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XM-4000li, my experience going fully electric

Discussion in 'Battle Scooters' started by LegoRobot, Sep 14, 2010.

  1. approachbears

    approachbears 250cc is 50cc too many

    Sep 20, 2006
    Nuevo Mexico
    The Echo was a budget level, sub compact car, which explains the size and cost difference to a great extent. Someone could certainly build a budget box hybrid, but few people in the developed world actually want an econobox with no frills. The Prius doesn't compete with bottom of the line Kia Rio's, it competes with mid to upper level Malibu's, Camry's and Fusion's.

    The Echo was a sales flop in the US in many ways. People didn't want another stripped down version of the Tercel. They wanted something with standard power seats, power windows, a decent stereo and room to actually fit 5 people. The Echo couldn't keep up with the Hyundai's because the Koreans offered standard options on small cars what was once only available on big cars. Toyota has always been crap about standard options.

    Finally, what evidence do you have for "uses less natural resources"? Oil production and transportation is very resource use heavy. Combustion engines are very inefficient--losing gobs of energy to heat loss, complicated transmissions and the like.
  2. LegoRobot

    LegoRobot EV fan

    Sep 14, 2010
    Excellent point. Hadn't even considered that.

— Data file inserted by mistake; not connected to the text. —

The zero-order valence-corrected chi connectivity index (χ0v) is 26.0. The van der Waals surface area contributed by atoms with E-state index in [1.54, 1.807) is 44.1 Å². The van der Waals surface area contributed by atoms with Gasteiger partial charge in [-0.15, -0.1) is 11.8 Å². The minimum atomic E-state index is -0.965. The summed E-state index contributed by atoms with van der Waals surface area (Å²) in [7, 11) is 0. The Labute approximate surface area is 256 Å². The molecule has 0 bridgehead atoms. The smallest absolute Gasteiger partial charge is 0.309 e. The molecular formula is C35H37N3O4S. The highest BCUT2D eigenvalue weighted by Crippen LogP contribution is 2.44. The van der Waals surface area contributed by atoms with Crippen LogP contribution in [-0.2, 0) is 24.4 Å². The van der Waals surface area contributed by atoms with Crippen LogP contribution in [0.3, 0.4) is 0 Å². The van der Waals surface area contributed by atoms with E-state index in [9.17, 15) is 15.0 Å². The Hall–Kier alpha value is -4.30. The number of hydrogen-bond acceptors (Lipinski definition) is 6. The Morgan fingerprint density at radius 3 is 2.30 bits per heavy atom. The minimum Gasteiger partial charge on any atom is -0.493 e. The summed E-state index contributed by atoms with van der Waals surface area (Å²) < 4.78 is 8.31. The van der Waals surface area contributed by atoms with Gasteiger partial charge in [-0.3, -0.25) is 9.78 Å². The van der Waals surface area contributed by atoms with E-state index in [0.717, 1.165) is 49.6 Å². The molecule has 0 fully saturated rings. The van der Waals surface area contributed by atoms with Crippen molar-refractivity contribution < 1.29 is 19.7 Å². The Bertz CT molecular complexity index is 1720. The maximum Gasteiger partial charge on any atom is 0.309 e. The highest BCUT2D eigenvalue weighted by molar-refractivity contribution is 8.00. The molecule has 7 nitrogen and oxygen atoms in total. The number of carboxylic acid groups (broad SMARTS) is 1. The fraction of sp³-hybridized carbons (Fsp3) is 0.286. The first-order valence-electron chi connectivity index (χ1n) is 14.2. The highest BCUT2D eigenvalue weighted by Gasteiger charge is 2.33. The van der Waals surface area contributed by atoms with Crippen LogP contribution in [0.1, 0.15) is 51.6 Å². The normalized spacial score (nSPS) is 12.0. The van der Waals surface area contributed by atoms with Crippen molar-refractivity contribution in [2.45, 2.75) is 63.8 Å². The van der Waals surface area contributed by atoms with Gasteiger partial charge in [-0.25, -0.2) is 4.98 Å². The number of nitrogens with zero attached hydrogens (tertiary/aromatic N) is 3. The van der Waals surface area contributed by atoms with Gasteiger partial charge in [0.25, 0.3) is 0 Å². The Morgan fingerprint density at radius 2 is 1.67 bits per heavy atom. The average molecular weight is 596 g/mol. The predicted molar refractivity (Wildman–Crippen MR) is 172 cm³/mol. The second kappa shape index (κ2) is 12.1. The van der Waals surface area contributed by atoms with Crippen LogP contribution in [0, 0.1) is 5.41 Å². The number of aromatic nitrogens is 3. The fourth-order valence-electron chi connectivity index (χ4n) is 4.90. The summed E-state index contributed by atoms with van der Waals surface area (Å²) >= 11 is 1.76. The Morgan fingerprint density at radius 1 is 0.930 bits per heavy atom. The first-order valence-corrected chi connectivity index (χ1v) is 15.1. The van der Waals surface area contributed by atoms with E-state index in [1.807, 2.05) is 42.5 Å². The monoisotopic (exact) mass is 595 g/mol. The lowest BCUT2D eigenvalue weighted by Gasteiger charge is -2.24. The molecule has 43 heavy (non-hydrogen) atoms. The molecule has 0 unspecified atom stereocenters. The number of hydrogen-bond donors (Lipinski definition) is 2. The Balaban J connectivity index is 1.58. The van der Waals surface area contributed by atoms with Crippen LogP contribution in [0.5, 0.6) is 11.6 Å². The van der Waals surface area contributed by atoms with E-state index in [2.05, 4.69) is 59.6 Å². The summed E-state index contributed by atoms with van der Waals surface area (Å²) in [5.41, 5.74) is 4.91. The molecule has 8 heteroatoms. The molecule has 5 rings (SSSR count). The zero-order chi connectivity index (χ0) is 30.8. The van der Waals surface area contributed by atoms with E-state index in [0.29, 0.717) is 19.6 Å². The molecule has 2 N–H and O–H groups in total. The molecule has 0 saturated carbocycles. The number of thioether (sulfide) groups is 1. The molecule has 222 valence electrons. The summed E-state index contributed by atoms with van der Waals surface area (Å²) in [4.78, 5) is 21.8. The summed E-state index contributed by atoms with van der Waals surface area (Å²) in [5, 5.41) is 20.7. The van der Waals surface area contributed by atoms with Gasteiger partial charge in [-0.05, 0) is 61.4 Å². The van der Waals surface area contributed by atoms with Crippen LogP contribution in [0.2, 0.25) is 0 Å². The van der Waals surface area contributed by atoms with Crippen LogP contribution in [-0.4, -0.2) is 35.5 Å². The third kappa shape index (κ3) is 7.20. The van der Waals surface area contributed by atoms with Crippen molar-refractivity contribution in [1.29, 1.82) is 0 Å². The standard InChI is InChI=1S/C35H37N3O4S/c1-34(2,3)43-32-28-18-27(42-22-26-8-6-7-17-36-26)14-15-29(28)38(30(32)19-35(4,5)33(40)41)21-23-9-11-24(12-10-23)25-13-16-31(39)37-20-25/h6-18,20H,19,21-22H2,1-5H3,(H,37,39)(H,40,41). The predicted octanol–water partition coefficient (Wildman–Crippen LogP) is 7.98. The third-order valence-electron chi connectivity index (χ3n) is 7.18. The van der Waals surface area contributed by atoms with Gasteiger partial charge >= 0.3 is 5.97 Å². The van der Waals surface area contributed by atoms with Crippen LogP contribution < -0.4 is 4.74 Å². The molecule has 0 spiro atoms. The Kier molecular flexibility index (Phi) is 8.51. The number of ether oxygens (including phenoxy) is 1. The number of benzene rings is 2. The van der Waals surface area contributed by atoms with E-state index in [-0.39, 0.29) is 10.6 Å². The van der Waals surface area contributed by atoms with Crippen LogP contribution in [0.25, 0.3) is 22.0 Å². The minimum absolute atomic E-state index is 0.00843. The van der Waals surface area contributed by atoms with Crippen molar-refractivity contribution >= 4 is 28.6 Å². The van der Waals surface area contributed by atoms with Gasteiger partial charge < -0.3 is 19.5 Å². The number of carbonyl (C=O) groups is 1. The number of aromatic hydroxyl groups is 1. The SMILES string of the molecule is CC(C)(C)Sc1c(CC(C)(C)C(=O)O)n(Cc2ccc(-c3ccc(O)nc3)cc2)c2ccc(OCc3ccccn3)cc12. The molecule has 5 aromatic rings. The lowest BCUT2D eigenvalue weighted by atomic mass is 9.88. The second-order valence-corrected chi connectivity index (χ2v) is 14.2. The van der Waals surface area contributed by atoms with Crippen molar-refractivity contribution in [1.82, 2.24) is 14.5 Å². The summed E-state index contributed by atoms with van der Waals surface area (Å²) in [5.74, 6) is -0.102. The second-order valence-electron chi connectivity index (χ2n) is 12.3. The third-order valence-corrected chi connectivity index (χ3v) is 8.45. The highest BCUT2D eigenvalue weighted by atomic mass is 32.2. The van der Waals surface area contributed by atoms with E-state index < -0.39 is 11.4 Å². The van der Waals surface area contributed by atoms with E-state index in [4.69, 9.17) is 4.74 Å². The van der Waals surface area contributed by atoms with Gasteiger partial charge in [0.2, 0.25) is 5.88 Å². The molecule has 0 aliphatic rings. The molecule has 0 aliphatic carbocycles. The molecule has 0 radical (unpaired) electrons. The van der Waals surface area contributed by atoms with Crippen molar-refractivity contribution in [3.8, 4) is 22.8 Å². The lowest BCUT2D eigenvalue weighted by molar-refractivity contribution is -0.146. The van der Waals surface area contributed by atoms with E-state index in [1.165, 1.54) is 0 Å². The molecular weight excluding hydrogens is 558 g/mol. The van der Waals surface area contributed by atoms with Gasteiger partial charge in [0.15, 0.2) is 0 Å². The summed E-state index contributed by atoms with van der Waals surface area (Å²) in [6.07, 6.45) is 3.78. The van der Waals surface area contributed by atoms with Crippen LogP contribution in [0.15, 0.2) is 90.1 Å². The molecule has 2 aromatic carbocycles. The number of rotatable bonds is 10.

I was actually a hydrogen guy for a long time before I was an electric guy. What changed my mind was research into the current state of fuel cells and their rate of progress. Many don't know that they are only 50% energy efficient, that all currently sold hydrogen fuel is refined from natural gas rather than produced via hydrolysis, and that fuel cells wear out even faster than lithium battery packs (a 6 year lifespan assuming you drive two hours per day). The FCX Clarity will hit the market in 2015, offering a 300 mile range. The Tesla Model S offers that range, and will hit the market sometime next year. While the option for the 300 mile battery puts it over the cost of the clarity (the version of the model S that price-matches the Clarity has a 160 mile real world range) it also has a four year head start, and everyone has dumped money into accelerating battery technology lately. Having followed western battery suppliers like Enerdel for years I was shocked to see the price of their lithium ion batteries drop from $1,000 per kwh in 2008 to $375 in 2010. Due in large part to stimulus funding and the resulting expansion of manufacturing operations but pretty much every analyst in the loop is anticipating a technological 'arms race' to improve batteries, the way computer components have rapidly improved between the 1980s and the present. I think it realistic to expect that by the time that there are several hydrogen fuel cell vehicles for sale and fuel is widely available, batteries will be so much better that the fuel cell will be functionally obsolete, at least for automotive applications.

    Liquid fuel is alluring. So convenient it's difficult to ditch the concept. It permits very fast refueling, high energy density and we can use existing infrastructure. But with Lithium Titanate batteries finally being sold in electric SUVs (like those from Phoenix motors) capable of fast charging in ten minutes (with a lifespan of more than ten years) and companies like Better Place building battery-swap stations that use a standardized pack, I think it's gonna become a non-issue pretty fast. (The idea is you don't own the battery. You pay about 8 cents per mile, which covers the gradual degradation the battery suffers as you drive plus the cost of expanding and maintaining battery swap infrastructure)